British patients are all perfect – and very well-behaved. This is because they are terrified of British doctors. Model patients who wish to further improve performance will be careful:
1. never to get sick at weekends, or after office-hours. Not only is the doctor annoyed, but your neighbourhood chemist has shut in sympathy;
2. not to live alone. When you’re ill, there’ll be no one to take you to the doctor’s. He hates making house-calls, and reasons that if you’re really sick, you’ll make an effort to come to him. If confined to bed, you’ll need a friend to collect prescriptions from the chemist, who will not deliver;
3. to ask no questions. About anything. Display no familiarity with medical terms or generic drugs. Do not inquire about side-effects (in the case of medications) or risks (in the case of surgery) ... much less the percentage chances of success;
4. never to need something major, like a heart-transplant. His heart isn’t in it. This counts as ‘crisis’ medicine, and many Brit-docs consider that scarce NHS resources can be better deployed in improving general standards of care than in keeping just one person (you) alive. It will be hard for you to share this view;
5. never to bother the hospital nurses, or ring the bedside bell. It may distract them from something really urgent, like a NUPE/COSHE meeting;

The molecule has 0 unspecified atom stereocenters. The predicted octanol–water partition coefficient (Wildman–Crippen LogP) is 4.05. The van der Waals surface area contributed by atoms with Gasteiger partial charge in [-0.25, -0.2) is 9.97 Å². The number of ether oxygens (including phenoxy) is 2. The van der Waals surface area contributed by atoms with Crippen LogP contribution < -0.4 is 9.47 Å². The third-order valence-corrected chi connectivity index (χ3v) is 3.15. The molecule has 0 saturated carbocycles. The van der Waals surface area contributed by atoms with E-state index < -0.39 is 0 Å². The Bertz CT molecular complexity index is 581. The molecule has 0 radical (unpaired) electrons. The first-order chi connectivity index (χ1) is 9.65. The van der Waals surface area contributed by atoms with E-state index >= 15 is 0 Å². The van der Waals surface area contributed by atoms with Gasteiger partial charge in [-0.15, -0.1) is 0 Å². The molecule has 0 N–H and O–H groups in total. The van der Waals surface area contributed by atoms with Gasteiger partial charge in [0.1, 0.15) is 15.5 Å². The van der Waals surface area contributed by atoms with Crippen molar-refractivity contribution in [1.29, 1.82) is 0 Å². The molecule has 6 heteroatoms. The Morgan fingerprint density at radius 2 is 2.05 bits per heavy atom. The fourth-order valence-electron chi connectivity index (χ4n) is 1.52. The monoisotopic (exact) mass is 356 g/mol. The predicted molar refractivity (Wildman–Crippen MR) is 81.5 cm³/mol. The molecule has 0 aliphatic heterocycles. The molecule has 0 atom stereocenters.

6. if having a baby, never to praise midwives to doctors, or vice versa. They loathe each other, and have long-standing rivalries about who should do episiotomies, and who gets to suture. Just keep your head down, and make sure the new-born does likewise;
7. not to look closely at hospital decor (which causes clinical depression). Try not to think about Legionnaires’ disease;
8. to ignore the tatty squalor of your GP’s office. Cast from your mind rules of basic hygiene. Try not to shiver in the draughts. On no account think about AIDS, and pretend not to notice that he used the same thermometer on the last patient, and you didn’t see him clean it;
9. never to ask for a check-up. Preventative medicine is an ‘American’ idea (Brit-docs are Yanko-phobes) and is associated in his mind with hypochondria. He much prefers to see you when it’s far too late. At least that way, he knows it’s real;
10. not to mention American medicine at all, unless you wish to trigger a violent episode. Brit-doc cannot decide which to disparage first: (a) the huge incomes of his Ameri-colleagues, or (b) the huge malpractice suits awarded against them.
His professional nightmare is that one day, model Brit-patients will turn nasty, and wake up to the possibilities of (b) when he hasn’t enough of (a) to support it.